This research can help HIA practitioners and researchers understand what can be changed within the HIA process as well as determining external factors that may be outside of this process but have a significant impact on it. Paradoxically, an awareness of these ‘outside of control’ factors potentially gives practitioners more control through:
where possible, adapting the flexible HIA process to accommodate such factors
at the very least understanding and explaining why the HIA is currently not able to influence decision making.
Based on our findings, we recommend that HIA practitioners:
invest time at the beginning of the HIA process discussing and clarifying purposes, goals, values and expected outcomes
identify the relevant stakeholders and points of influence within systems and consider how the HIA can affect these
involve stakeholders such as decision makers, people with knowledge about and access to decision making processes and also people with relevant skills as early as possible
ensure HIA processes include potentially affected communities and build communities’ capacity and ability to engage in HIAs and decision-making processes
position themselves proactively to recognise windows of opportunity and utilise the flexible but structured HIA process to adapt to these opportunities
If HIA is to become routine in the already complex set of planning and assessment processes currently adopted by both government and the private sector, within a context where HIA is often not a mandatory requirement, decision-makers will need to be convinced of its value. Given the growing popularity of HIA as an assessment tool, it also needs to be supported by a strong evidence both to validate its effectiveness and to make its application more robust. Whilst our research contributes to this evidence, future research should:
investigate the completeness of the explanatory framework (are there important factors that are currently not included);
be open to evaluating effectiveness of HIA beyond case studies to look at cost-effectiveness and impact of building HIA into other assessment processes, such as EIA;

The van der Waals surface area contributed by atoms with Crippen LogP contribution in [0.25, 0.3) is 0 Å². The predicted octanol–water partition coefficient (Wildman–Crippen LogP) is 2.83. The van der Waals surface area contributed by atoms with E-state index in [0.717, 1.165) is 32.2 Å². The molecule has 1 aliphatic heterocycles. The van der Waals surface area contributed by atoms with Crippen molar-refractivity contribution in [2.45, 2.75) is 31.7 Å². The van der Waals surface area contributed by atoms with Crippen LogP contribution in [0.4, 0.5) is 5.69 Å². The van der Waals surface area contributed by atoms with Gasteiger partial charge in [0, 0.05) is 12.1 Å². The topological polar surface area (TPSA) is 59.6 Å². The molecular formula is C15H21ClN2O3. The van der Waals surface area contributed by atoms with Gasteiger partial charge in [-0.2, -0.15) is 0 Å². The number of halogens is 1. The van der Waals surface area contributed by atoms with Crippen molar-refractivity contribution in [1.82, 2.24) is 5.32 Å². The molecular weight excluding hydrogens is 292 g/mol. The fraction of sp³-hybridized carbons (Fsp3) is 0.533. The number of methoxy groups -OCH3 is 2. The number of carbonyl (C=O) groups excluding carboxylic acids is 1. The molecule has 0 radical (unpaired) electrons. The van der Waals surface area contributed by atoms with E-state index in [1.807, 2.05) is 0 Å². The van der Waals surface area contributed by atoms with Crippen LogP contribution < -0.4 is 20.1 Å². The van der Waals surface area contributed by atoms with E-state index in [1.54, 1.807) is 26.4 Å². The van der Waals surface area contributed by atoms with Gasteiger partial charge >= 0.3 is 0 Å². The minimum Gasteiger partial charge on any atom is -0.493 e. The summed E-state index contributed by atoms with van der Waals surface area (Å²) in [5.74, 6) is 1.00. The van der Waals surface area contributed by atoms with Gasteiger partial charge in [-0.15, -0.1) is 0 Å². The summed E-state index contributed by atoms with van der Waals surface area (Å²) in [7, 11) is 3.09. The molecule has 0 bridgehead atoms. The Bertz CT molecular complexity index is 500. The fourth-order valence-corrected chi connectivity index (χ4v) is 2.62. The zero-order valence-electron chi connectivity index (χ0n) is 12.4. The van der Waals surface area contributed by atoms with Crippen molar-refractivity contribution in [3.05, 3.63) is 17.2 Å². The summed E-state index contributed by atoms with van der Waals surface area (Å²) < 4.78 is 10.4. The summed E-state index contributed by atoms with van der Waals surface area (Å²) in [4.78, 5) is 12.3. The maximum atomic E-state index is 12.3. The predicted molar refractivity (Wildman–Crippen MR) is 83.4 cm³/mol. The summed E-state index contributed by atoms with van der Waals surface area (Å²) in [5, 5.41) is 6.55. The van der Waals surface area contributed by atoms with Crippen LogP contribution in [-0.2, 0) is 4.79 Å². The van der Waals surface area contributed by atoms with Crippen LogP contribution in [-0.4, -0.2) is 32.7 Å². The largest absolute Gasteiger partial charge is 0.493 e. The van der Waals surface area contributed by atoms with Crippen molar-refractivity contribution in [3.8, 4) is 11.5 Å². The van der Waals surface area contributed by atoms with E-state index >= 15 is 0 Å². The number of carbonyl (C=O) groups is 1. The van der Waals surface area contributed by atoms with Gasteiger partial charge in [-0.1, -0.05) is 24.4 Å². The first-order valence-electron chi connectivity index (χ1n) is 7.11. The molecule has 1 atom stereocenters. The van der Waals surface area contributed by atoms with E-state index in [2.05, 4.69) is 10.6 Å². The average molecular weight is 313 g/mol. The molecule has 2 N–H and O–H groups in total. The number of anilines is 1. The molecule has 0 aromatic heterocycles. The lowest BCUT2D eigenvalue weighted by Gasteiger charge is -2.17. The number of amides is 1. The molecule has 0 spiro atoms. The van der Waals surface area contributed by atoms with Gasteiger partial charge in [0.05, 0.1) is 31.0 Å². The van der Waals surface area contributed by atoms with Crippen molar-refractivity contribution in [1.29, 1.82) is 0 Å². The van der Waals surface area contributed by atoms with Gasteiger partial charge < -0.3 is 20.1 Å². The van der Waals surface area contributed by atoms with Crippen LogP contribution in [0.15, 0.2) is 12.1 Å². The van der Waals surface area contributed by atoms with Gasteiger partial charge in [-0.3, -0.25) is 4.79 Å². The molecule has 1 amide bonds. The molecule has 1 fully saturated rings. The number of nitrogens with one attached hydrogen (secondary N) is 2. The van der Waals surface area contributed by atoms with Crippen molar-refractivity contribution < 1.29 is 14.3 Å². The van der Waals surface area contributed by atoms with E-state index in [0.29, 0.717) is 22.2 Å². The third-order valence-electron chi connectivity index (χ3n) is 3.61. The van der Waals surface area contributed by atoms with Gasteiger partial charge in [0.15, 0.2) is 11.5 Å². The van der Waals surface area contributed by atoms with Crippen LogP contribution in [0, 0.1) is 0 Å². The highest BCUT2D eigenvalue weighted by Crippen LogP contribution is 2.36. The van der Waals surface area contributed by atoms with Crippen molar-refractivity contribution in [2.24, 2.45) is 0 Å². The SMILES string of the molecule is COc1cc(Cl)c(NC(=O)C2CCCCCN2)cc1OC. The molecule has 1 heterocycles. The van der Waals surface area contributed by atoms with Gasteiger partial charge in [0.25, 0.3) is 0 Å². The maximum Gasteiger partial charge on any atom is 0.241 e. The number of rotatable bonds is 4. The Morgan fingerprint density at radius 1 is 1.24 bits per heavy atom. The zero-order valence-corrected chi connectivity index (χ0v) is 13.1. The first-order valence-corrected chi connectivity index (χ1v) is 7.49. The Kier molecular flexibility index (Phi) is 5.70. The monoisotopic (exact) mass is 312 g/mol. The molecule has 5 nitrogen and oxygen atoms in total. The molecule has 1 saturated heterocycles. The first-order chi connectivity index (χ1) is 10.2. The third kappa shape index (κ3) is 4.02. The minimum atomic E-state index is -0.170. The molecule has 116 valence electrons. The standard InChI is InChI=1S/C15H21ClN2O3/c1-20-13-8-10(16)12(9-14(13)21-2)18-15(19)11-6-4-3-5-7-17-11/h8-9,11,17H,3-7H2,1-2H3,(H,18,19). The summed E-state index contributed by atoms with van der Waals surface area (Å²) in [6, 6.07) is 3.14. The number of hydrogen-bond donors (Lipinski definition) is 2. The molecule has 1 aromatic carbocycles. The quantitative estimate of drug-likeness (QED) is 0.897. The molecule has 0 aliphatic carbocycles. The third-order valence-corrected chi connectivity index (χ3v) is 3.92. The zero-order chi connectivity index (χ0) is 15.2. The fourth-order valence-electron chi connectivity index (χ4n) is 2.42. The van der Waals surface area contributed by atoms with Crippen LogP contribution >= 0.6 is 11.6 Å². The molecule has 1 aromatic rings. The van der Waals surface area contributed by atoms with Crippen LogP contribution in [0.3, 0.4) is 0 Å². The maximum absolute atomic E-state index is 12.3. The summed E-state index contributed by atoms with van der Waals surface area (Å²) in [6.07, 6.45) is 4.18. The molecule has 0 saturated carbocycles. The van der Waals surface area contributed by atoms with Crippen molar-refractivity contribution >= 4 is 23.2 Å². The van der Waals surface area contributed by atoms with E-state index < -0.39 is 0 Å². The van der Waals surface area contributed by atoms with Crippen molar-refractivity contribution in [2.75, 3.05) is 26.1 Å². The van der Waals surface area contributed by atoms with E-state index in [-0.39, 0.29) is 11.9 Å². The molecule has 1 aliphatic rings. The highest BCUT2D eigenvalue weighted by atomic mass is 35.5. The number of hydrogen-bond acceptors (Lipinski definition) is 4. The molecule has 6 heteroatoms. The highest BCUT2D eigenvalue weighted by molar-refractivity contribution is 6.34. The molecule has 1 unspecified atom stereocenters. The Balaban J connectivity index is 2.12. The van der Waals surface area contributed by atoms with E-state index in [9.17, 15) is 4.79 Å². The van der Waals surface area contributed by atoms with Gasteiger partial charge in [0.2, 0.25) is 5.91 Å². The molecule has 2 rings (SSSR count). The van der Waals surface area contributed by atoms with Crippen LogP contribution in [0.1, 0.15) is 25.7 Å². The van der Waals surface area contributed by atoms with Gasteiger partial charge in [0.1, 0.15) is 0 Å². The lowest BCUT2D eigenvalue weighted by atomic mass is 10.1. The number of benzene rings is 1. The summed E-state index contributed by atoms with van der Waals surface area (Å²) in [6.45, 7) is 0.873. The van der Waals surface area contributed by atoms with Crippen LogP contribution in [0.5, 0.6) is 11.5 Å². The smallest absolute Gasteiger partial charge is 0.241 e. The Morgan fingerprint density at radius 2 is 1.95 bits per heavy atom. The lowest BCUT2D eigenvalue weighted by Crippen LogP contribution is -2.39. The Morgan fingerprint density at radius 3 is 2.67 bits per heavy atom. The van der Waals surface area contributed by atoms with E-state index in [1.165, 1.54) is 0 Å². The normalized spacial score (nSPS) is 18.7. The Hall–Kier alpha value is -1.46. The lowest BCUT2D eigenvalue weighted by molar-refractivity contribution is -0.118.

investigate differences between typologies of HIA ;
test whether the framework can help HIA stakeholders understand and manage the HIA process more effectively.
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This research was funded by the Australian Research Council, Discovery Project Grant DP1096211. We would like to acknowledge all the HIA practitioners who participated in this study. The authors would like to thank Arthur M. Wendel, National Center for Environmental Health, Centers for Disease Control and Prevention, for providing technical assistance in the design of this study, reviewing HIA reports and case studies, and for assisting with the review of the article.
The authors declare that they have no competing interests.
EH, FB, BH-R, LK, JS, HK, RM, MH, AD are investigators on the ARC discovery grant funded project that this paper originates from. All of the investigators were involved in conceptualizing and designing the project. FH and HNC are researchers employed on the project. All of the authors reviewed at least one of the 55 HIA reports and the 11 case studies that form the basis for this article (data analysis). FH collected the data for the case studies and carried out preliminary analysis of the survey and case study data. All of the authors significantly contributed to the analysis and interpretation of the data. FH drafted the manuscript, EH supervised the research and contributed to the analysis and development of the manuscript, and BHR contributed to the analysis and development of the manuscript. BHR also carried out the background research for the additional file 1. All of the authors were involved in conceptualizing the article. Since then the article has been circulated to the whole project group for comment and then revised and re-circulated for further comment. All authors have critically revised and made detailed comments on multiple versions of the article. All authors read and approved the final manuscript.